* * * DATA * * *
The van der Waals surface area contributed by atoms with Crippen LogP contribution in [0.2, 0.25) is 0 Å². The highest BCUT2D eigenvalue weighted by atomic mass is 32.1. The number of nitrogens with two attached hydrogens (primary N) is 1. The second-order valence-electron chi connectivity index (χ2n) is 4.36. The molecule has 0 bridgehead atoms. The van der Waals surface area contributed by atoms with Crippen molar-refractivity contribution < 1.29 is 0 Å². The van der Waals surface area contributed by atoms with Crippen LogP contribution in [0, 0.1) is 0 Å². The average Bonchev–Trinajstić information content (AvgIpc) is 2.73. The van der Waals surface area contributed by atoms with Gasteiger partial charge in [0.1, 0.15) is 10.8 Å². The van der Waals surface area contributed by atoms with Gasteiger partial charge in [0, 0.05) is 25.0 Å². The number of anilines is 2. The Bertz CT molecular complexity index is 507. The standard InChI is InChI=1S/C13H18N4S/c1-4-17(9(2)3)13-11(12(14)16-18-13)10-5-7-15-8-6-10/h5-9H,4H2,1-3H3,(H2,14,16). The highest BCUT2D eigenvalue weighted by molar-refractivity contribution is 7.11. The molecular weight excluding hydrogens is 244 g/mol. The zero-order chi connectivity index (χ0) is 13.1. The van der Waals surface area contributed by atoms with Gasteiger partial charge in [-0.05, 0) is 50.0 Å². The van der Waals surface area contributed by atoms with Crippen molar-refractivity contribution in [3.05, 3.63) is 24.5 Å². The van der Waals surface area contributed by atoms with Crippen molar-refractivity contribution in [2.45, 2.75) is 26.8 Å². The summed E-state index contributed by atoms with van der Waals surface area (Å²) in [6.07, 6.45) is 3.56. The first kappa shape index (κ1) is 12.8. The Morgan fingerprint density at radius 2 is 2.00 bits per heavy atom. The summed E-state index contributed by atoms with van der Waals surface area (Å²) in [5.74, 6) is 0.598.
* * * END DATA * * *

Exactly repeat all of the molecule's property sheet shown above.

The van der Waals surface area contributed by atoms with Crippen LogP contribution in [0.2, 0.25) is 0 Å². The highest BCUT2D eigenvalue weighted by atomic mass is 32.1. The number of nitrogens with two attached hydrogens (primary N) is 1. The second-order valence-electron chi connectivity index (χ2n) is 4.36. The molecule has 0 bridgehead atoms. The van der Waals surface area contributed by atoms with Crippen molar-refractivity contribution < 1.29 is 0 Å². The van der Waals surface area contributed by atoms with Crippen LogP contribution in [0, 0.1) is 0 Å². The average Bonchev–Trinajstić information content (AvgIpc) is 2.73. The van der Waals surface area contributed by atoms with Gasteiger partial charge in [0.1, 0.15) is 10.8 Å². The van der Waals surface area contributed by atoms with Gasteiger partial charge in [0, 0.05) is 25.0 Å². The number of anilines is 2. The Bertz CT molecular complexity index is 507. The standard InChI is InChI=1S/C13H18N4S/c1-4-17(9(2)3)13-11(12(14)16-18-13)10-5-7-15-8-6-10/h5-9H,4H2,1-3H3,(H2,14,16). The highest BCUT2D eigenvalue weighted by molar-refractivity contribution is 7.11. The molecular weight excluding hydrogens is 244 g/mol. The zero-order chi connectivity index (χ0) is 13.1. The van der Waals surface area contributed by atoms with Gasteiger partial charge in [-0.05, 0) is 50.0 Å². The van der Waals surface area contributed by atoms with Crippen molar-refractivity contribution in [3.05, 3.63) is 24.5 Å². The van der Waals surface area contributed by atoms with Crippen molar-refractivity contribution in [2.45, 2.75) is 26.8 Å². The summed E-state index contributed by atoms with van der Waals surface area (Å²) in [6.07, 6.45) is 3.56. The first kappa shape index (κ1) is 12.8. The Morgan fingerprint density at radius 2 is 2.00 bits per heavy atom. The summed E-state index contributed by atoms with van der Waals surface area (Å²) in [5.74, 6) is 0.598.